From this day forward, all math professors should be called “fantasistas of number theory.”

Despite the countless benefits it has brought to society, real science is a theoretical and slow moving process that doesn’t often lend itself well to the visual arts. So when a young aspiring filmmaker was asked to create a promo video for the science department of a university, they had their work cut out for them.

Of course, it’s been done many times before, and you can always expect the same kind of shots: a researcher inexplicably gazing at clear liquid in a tube, a plastic model of a molecule on a desk, and/or some CG molecules to really spruce things up.

But now, someone at Tohoku University has really upped the ante with their offering: Science Challengers.

Assembled by the magic ring of Ouroboros, these eight heroes possess wisdom of the universe from the tiniest particles to the heaviest celestial bodies and the mathematics that strives to unify them all together.

The Science Challengers are:

  • Neutrino Appraiser Kunio Inoue (Physics)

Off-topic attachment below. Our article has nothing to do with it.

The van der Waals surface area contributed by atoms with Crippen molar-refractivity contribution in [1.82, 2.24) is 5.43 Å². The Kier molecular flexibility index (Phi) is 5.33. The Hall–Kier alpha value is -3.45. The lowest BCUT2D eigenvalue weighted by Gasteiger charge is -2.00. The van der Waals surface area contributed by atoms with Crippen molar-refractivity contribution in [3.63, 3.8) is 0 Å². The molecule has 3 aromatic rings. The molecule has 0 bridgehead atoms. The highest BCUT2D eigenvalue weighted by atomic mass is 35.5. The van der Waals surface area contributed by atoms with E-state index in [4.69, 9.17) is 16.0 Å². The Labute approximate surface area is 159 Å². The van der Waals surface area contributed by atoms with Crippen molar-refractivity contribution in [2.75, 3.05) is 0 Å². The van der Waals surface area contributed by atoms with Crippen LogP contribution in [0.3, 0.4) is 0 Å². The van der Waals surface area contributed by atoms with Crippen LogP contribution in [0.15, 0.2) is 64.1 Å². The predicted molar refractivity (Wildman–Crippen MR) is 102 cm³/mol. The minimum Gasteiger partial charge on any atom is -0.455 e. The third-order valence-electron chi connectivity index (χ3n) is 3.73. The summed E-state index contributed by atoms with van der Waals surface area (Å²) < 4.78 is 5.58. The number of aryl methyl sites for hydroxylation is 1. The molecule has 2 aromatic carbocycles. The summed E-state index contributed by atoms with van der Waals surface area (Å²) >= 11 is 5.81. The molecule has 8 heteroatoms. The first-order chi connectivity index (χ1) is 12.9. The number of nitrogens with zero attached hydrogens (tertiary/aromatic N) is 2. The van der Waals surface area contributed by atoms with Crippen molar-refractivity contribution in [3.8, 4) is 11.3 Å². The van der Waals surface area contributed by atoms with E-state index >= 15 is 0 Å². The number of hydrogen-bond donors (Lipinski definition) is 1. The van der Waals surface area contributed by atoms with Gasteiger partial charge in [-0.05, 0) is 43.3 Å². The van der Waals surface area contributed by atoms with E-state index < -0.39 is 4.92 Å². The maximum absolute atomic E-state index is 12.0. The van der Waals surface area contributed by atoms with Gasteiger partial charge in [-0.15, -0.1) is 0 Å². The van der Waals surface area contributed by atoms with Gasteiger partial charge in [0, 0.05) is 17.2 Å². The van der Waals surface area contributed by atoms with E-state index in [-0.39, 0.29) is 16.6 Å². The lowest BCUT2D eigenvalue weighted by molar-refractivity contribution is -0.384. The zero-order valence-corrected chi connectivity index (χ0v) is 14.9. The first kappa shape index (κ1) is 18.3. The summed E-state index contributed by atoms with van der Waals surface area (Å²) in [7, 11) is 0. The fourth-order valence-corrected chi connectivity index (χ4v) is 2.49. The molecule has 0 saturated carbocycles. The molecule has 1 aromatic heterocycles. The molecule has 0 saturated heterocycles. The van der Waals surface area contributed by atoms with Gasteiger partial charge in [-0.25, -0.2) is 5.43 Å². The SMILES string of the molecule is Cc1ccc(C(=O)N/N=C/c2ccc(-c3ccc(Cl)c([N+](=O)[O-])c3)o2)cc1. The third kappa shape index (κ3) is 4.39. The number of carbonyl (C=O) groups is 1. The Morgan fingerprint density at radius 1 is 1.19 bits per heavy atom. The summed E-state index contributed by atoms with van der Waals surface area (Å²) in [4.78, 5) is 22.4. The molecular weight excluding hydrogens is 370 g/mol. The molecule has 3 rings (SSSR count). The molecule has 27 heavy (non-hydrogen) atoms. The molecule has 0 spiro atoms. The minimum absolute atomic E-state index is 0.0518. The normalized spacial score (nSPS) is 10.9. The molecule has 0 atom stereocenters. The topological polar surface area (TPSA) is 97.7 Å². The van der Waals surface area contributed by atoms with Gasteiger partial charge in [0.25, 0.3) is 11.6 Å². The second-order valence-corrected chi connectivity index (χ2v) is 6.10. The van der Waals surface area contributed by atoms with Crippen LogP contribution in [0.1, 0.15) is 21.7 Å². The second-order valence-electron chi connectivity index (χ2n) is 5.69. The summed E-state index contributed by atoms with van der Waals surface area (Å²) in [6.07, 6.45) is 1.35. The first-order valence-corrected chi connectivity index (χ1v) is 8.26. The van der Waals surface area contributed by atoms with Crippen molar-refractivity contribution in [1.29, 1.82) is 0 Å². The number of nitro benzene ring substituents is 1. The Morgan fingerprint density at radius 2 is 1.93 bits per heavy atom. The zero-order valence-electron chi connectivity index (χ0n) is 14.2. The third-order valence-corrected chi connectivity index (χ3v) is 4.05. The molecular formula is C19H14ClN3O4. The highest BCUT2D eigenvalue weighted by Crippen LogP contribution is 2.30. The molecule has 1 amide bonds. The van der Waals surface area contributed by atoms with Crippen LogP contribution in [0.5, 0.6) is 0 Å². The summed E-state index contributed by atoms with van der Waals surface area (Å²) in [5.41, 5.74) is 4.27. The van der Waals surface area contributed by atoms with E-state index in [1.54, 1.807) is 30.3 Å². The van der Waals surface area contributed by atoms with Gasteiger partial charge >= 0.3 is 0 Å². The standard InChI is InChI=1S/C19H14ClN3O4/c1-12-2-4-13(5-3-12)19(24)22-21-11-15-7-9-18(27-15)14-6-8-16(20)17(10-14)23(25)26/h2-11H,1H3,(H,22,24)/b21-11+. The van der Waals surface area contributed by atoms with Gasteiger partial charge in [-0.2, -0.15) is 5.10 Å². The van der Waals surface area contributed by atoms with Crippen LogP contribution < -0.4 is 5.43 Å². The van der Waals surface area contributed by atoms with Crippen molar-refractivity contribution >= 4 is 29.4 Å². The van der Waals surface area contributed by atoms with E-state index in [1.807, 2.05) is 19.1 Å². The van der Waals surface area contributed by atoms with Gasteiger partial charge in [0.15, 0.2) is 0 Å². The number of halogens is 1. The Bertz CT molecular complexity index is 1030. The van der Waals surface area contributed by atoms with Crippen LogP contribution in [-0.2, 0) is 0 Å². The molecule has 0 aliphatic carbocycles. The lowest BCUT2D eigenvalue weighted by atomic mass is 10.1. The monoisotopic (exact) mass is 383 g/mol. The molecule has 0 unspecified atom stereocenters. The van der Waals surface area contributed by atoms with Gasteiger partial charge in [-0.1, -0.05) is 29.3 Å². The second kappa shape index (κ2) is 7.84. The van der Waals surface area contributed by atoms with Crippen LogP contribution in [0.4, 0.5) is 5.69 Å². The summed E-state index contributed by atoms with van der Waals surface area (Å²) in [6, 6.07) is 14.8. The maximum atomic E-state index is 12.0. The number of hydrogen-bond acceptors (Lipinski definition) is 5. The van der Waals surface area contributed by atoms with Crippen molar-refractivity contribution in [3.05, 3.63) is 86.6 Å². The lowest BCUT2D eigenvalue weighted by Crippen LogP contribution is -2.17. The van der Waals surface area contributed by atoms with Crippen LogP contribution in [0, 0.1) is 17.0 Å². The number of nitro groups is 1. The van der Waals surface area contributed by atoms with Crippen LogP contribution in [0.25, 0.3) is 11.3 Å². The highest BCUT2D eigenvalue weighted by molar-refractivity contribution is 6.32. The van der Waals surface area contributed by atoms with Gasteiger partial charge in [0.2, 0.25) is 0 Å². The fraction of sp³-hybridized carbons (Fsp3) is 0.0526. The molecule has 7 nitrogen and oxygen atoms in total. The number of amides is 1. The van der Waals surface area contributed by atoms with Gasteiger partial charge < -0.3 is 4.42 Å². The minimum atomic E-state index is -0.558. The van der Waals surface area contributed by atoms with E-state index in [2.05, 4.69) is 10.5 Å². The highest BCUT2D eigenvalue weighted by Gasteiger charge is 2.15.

• Legend in Carbon Nanotubes Riichiro Saito (Physics)
  • Front-Runner in Pioneering New Aspects of Molecular Catalysts Masahiro Terada (Chemistry)
  • Cell Biologist Erina Kuranaga (Biology)
  • Volcanologist Michihiko Nakamura (Earth Science)
  • Earthquake Hunter at Sea Ryota Hino (Geophysics)
  • Black Hole Explorer Masayuki Akiyama (Astronomy)
  • Fantasista of Number Theory Yasuo Ohno (Mathematics)

The video goes into brief profiles of each Challenger, but really the name alone should give you a good sense of their characters by how much they play into the premise of the video. Professor Ohno might take top honors in that category, and he also lets you know that a number theorist’s crew rolls deep.

Unfortunately, I feel that the charm of Professor Terada’s title gets a little lost in translation, but his character shines through nonetheless. Especially during the scene where he puts on his lab coat in John Woo slow-mo style.

Traditionalists needn’t worry either. Despite the revolutionary style of this academic promotional video, it still holds true to the staples of the genre with lots of test-tube gazing and molecules a-plenty.

It’s an endearing video, and ought to attract potential students who can see that the faculty isn’t too full of themselves. This is especially true since Tohoku University is already a highly regarded school, producing successful alumni such as Nobel Prize laureate Koichi Tanaka and Ryuta Kawashima whom you may remember from those Brain Age Nintendo games.

So if you’re a student, next time you see your professor cosplaying, accusing the Prince from Snow White of being a sex offender, or imagining Pokémon skeletons, remember that this eccentric behavior is part and parcel of becoming one of the chosen few — the Ouroboros-ordained Challengers of science.

Source, images: YouTube/Tohoku University

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